Safari Rally Z Restoration Details:
- Nissan Restoration Club is a group of specialist volunteers from Nissan's Technical Center
- Eighth car restored by club since 2006
- Car won 1971 East African Safari Rally
- Proved Z platform's merits in motorsport other than road racing
This month the Nissan Restoration Club (NRC) - a group of volunteers from the company's Japanese R&D facility working to get Nissan's historic race cars rolling again - wrapped up its latest project, reanimating a renowned Safari Rally Z. The special variant of the Fairlady Z (known as the Datsun 240Z in the U.S.) won two overall East African Safari Rally titles, in 1971 and again in '73, and more critically made a name for the circuit-working fastback coupe as a fishtailing dirt fighter.
The team chose to resuscitate the winning racer of the '71 event, driven then by Edgar Hermann and Hans Schuller, which has since been sitting on display in Nissan's Heritage Collection at the Zama Operations Center in Kanagawa. In the past the club has also brought to life the legendary 1964 Skyline race car, the "Fuji" and "Sakura" Datsun 210s that won Australia's 1958 Mobilgas Trial and the 1947 Tama electric vehicle.
We recently had the pleasure of exchanging emails with NRC member Yukitaka Arakawa, who clued us into the club and what it takes to restore OG race cars.
Import Tuner: When and why was the club started?
Yukitaka Arakawa: The Nissan Great Car Restoration Club was started in 2006 as a performance improvement activity, mainly to study the highest technology Nissan had to offer at the time. The purpose of Restoration Club activities is two-fold.
Firstly, the club returns Nissan's heritage vehicles to running condition when the vehicle was active. For the Safari Rally Z we wanted to take it back to its finished condition following the 1971 East African Safari Rally; for a car like the 240RS Group B rally racer [from the mid-1980s], since it was just a demonstration car and had no actual rally participation history, we took the car back to the condition it was shipped in from the factory in Oppama.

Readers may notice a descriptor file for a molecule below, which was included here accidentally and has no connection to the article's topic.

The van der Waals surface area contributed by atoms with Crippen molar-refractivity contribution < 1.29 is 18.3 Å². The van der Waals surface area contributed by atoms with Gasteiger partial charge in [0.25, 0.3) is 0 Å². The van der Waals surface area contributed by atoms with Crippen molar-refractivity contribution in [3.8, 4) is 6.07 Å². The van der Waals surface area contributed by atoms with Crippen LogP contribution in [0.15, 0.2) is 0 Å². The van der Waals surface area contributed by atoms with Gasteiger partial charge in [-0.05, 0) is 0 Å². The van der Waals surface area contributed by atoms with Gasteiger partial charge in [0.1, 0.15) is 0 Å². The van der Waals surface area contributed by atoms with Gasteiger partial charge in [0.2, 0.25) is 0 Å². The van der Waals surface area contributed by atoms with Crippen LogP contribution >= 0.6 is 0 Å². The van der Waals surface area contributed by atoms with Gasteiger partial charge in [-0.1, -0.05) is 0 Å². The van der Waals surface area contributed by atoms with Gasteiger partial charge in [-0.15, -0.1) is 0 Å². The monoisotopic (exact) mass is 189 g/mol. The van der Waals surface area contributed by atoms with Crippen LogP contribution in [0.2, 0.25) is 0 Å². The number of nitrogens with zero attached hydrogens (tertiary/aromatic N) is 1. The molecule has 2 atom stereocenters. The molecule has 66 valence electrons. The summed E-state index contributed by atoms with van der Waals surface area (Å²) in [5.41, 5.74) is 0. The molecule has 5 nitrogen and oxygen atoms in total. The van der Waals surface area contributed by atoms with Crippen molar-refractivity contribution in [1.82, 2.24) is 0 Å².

Sometimes the cars in the Zama Heritage Garage are not in original condition; the Safari Rally Z, for example, was displayed with a single carburetor and rubber upper radiator hose, while in racing spec actually used Weber triple carbs and a steel upper hose. We bring cars back to their original used condition.
Secondly, we study senior engineer's intentions, technical ideas and Mono-zukuri (manufacturing) through the club's restoration activities.
IT: What was the first car restored? What has been the most lengthy restoration and why?
YA: Our first vehicle was the 240RS Group B rally car. Generally, body sheeting and paint take a long time, but it also depends on the vehicle's condition. For the "Fuji" and "Sakura" 210s, which we restored in 2011, reproducing the pictures of cherry blossoms and Mt. Fuji on the hood and trunk of these cars was one of the most difficult operations. We traced original pictures onto paper, and then copied them over to the bodies, an artisan performing everything by hand.
The Tama EV restored in 2010 also took a long time for body sheeting due to its wooden frame with steel panel structure. Gathering original vehicle condition information and parts also adds to the time it takes to restore a vehicle.
IT: How many of the 60 current members are Nissan employees?
YA: All of our members are Nissan employees or with sister companies. We work mainly on Saturdays.
IT: How does Nissan corporate support the club?
YA: Nissan permits use of its workshops and facilities at the Nissan Technical Center in Kanagawa, the company's R&D base. It houses specialists in styling, engines, braking, electrical, chassis, body, and power trains, as well as the club's home workshop.
IT: Sounds like there is a lot of planning involved in restoration of the cars. Can you take us through how much of a challenge they have been? For example, do you have to fabricate new parts? How is each car re-engineered?
YA: Each specialized division makes related parts. For example, engine parts are made or ordered through the engine development division. Bodies are restored in the pre-production division.
IT: How much time/man hours has it been taking to complete them?
YA: Generally, it takes 2,400 hours, but it also depends on vehicle condition. The Tama EV took the greatest amount of time.
IT: After completion, how often do restorations become regular drivers or see the track?
YA: We confirm restored vehicles running condition every other year at the Oppama proving grounds. Our members are each division's test driver.
IT: Which restoration has been the most fun to drive?
YA: Each member likes different restorations for different reasons. I like the Group B 240RS and Sunny 1400 Excellent (from the 1970s, restored in 2008). Generally, we like motorsports vehicles best.
IT: What do you plan to do with it when it's complete?
YA: We ran the vehicle at the 2013 Nismo Festival at Fuji Speedway. We hope next to run the vehicle at the 2014 Goodwood Festival of Speed in the U.K. if it's possible.
*Photography by Nissan Restoration Club